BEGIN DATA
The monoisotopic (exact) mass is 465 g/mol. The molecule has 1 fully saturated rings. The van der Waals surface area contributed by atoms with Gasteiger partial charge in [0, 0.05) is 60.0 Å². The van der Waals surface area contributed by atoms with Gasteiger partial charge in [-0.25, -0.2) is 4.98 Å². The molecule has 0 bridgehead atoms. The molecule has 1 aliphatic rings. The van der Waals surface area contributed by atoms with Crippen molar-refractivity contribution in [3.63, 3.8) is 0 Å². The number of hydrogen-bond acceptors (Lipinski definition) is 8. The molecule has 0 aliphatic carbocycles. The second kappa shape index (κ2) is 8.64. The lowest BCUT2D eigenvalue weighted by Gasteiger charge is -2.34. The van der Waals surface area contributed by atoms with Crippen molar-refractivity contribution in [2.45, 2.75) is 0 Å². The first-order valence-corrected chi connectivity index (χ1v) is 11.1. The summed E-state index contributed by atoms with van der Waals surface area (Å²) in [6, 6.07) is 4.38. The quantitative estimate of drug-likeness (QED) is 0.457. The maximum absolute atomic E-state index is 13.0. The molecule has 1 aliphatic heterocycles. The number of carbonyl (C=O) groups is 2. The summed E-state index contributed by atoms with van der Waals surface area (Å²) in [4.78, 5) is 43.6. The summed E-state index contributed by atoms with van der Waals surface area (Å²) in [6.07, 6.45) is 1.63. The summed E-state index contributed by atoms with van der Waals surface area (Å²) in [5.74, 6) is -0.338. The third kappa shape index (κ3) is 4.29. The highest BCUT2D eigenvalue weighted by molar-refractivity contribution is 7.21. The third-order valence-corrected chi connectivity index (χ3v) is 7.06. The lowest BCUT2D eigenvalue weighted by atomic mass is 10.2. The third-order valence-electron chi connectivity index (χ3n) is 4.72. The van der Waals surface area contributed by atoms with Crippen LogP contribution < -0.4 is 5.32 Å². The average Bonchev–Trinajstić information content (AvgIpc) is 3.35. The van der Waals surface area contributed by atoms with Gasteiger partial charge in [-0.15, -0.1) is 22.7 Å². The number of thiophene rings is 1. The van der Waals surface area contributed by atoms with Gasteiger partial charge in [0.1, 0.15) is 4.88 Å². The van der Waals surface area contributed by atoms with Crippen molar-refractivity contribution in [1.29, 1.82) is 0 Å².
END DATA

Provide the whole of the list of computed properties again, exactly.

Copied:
The monoisotopic (exact) mass is 465 g/mol. The molecule has 1 fully saturated rings. The van der Waals surface area contributed by atoms with Gasteiger partial charge in [0, 0.05) is 60.0 Å². The van der Waals surface area contributed by atoms with Gasteiger partial charge in [-0.25, -0.2) is 4.98 Å². The molecule has 0 bridgehead atoms. The molecule has 1 aliphatic rings. The van der Waals surface area contributed by atoms with Crippen molar-refractivity contribution in [3.63, 3.8) is 0 Å². The number of hydrogen-bond acceptors (Lipinski definition) is 8. The molecule has 0 aliphatic carbocycles. The second kappa shape index (κ2) is 8.64. The lowest BCUT2D eigenvalue weighted by Gasteiger charge is -2.34. The van der Waals surface area contributed by atoms with Crippen molar-refractivity contribution in [2.45, 2.75) is 0 Å². The first-order valence-corrected chi connectivity index (χ1v) is 11.1. The summed E-state index contributed by atoms with van der Waals surface area (Å²) in [6, 6.07) is 4.38. The quantitative estimate of drug-likeness (QED) is 0.457. The maximum absolute atomic E-state index is 13.0. The molecule has 1 aliphatic heterocycles. The number of carbonyl (C=O) groups is 2. The summed E-state index contributed by atoms with van der Waals surface area (Å²) in [4.78, 5) is 43.6. The summed E-state index contributed by atoms with van der Waals surface area (Å²) in [6.07, 6.45) is 1.63. The summed E-state index contributed by atoms with van der Waals surface area (Å²) in [5.74, 6) is -0.338. The third kappa shape index (κ3) is 4.29. The highest BCUT2D eigenvalue weighted by molar-refractivity contribution is 7.21. The third-order valence-corrected chi connectivity index (χ3v) is 7.06. The lowest BCUT2D eigenvalue weighted by atomic mass is 10.2. The third-order valence-electron chi connectivity index (χ3n) is 4.72. The van der Waals surface area contributed by atoms with Crippen LogP contribution < -0.4 is 5.32 Å². The average Bonchev–Trinajstić information content (AvgIpc) is 3.35. The van der Waals surface area contributed by atoms with Gasteiger partial charge in [-0.15, -0.1) is 22.7 Å². The number of thiophene rings is 1. The van der Waals surface area contributed by atoms with Gasteiger partial charge in [0.1, 0.15) is 4.88 Å². The van der Waals surface area contributed by atoms with Crippen molar-refractivity contribution in [1.29, 1.82) is 0 Å².